Today’s Headlines

  • Senate Republicans, Suburban Dems, and Chris Christie Oppose Transit Commuter Tax (Gothamist)
  • Mike Rogalle Struck by FDNY Inspector in SUV While Walking on Lower Manhattan Sidewalk (News)
  • Bronx Cyclists Plan Month of Events to Push for Better Bike Infrastructure (DNAinfo)
  • Zoning Changes Haven’t Stopped Illegal Curb Cuts in Midwood (News)
  • Bloomberg Fast-Tracks Grand Central-Area Upzoning as Legacy Item (News)
  • Even on Home Opener, Subsidized Yankee Stadium Garages All But Empty (NBC)
  • Winning Bike Lanes Still Uphill Battle in Bay Ridge (NextAmCity)
  • Times Asks UES Germophobe to Psychoanalyze Riders of Exotic Three-Door Buses
  • SoHo BP Gas Station Hopes to Rent Out Garage, Currently “Underutilized” (DNAinfo)
  • Family of Henry Garcia, Teen Slain While Biking, Can’t Afford Funeral (News)
  • Taxi-Truck Collision Injures Three, Sends Cab Into Side of Hotel (Fox, Gothamist)
  • Jason Gay: Get on a Bike, But Please Take Off Your Headphones (WSJ)

More headlines at Streetsblog Capitol Hill

  • Larry Littlefield

    Who Schumerized Obama?

    The Republicans are doing the same old pander by blaming environmentalists for high gas prices. And now the Democrats are doing the same old pander by blaming speculators.  As both cast a negative judgement on both the intelligence and the values of the American people, as well as themselves.

    You’d think they’d at least have to come up with a different schtick after nearly 40 years.  But perhaps most of those in the generations in charge haven’t thought seriously about anything in that long.

  • Anonymous

    Re: Parking Garages  at Yankee Stadium.

    We need Juan Gonzales of Democracy Now and NYDN on the case (well, even more so).  I bet if/when he gets through with it, people will be in jail.

    There’s no way something like this fails so spectacularly, without some fraud or bribery .

    In short –> Private Interest gets rich off of taxpayers in a manner that was foreseeable that the taxpayers would be getting f–ked.  Whenever you have that combination, there’s something fishy going on.  This ain’t on the Waterfront.  This is front page news. Where there’s smoke . . .  What I’m saying is, that it wasn’t a failure.  It’s worked as planned for those who are profiting. 

  • Joe R.

    For all the complaints about bicycles on sidewalks, it seems like cars kill or injure far more people on sidewalks than bicycles do. It still boggles my mind what a person driving a car has to do in order to “accidentally” end up on a sidewalk, or crash into a building. At best, crashing in this manner is an indication of gross incompetence. At worst, it’s gross negligence. Either way, anyone who ends up on a sidewalk should never be allowed behind the wheel of a motor vehicle again. The usual “no charges filed” puzzle me as much as how someone driving 30 mph or less can somehow end up on a sidewalk. Sorry, but “lost control” just doesn’t cut it here as a valid excuse.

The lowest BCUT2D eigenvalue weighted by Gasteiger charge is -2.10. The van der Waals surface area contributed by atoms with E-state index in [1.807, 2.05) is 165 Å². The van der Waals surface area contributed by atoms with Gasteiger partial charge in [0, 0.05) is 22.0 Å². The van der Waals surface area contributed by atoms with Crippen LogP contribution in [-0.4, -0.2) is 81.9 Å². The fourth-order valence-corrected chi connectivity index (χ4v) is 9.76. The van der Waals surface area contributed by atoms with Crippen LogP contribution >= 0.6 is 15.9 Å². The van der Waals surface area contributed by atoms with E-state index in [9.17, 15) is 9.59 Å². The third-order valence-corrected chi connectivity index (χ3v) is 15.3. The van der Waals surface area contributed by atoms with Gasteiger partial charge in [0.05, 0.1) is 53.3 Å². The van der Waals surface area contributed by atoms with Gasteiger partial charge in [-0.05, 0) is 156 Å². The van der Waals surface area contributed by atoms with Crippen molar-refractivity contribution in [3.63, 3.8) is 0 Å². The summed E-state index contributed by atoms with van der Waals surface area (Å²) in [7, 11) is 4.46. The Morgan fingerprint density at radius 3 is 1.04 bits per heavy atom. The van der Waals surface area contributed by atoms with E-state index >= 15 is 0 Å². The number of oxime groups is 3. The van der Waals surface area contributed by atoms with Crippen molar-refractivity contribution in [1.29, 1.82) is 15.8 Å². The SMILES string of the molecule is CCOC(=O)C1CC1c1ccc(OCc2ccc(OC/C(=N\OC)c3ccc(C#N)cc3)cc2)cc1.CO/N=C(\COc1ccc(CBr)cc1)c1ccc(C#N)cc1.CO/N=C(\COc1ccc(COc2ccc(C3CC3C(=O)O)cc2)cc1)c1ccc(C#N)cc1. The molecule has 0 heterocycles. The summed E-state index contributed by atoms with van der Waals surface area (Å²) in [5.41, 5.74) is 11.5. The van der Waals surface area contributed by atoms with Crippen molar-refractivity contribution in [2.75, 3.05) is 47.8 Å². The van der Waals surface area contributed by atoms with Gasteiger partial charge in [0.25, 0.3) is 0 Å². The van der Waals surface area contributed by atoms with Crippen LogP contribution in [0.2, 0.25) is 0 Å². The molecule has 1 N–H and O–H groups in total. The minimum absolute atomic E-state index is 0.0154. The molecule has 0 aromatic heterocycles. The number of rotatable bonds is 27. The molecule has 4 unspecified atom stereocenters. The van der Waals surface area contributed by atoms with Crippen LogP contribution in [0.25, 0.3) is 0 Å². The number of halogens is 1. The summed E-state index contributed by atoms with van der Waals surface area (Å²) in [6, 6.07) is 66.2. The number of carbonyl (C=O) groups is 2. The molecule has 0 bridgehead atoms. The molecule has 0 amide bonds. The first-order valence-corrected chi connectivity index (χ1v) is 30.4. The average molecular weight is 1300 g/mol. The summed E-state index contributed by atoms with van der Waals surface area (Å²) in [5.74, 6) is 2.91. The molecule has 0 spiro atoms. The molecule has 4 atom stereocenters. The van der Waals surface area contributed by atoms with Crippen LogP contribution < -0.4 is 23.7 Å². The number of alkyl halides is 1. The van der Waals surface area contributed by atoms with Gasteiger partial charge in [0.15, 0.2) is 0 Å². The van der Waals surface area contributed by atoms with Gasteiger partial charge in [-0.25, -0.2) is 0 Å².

• Larry Littlefield

    “It’s worked as planned for those who are profiting.”

    No one is profiting.  It was idiocy based on obsolete assumptions that have been proved false — that people affluent enough to afford to go to the stadium will be unwilling to joing the hoi polli on mass transit, and that lots of parking is needed for the Yankees to succeed.

    The question is, what is the deal between the City of New York and the Yankees?  I had heard that in exchange for the Yankees not moving to New Jersey, the city had to guarantee a certain amount of parking for their exclusive use on game day.  Who was the contract with, and what does it say?  That isn’t out there in the MSM.  Perhaps it could be investigated.

    If the contract is with the city, then perhaps the bondholders can threaten to tear down the garage and the Yankees can force the city to pay for taking away “their” parking.  But if the bankruptcy of the parking garage wipes out the obligation, the city is truly off the hook.

    The garage could then be torn down for a PRIVATE redevelopment with PRIVATE money.  Or a new garage owner, with a renegotiated debt load, could use the existing garage for non-Yankee parking at lower rates — park and ride, Manhattanites storing vehicles used for travel to second homes, rental cars, commercial vehicle/taxi storage, etc.  For these activities, the garage might even be useful.

    The question is, what does the deal with the Yankees say, and can the team demand that the City of New York provide the Yankees with parking its fans won’t use?

  • Smartly written post indeed! Keep on posting for more post. Nice job!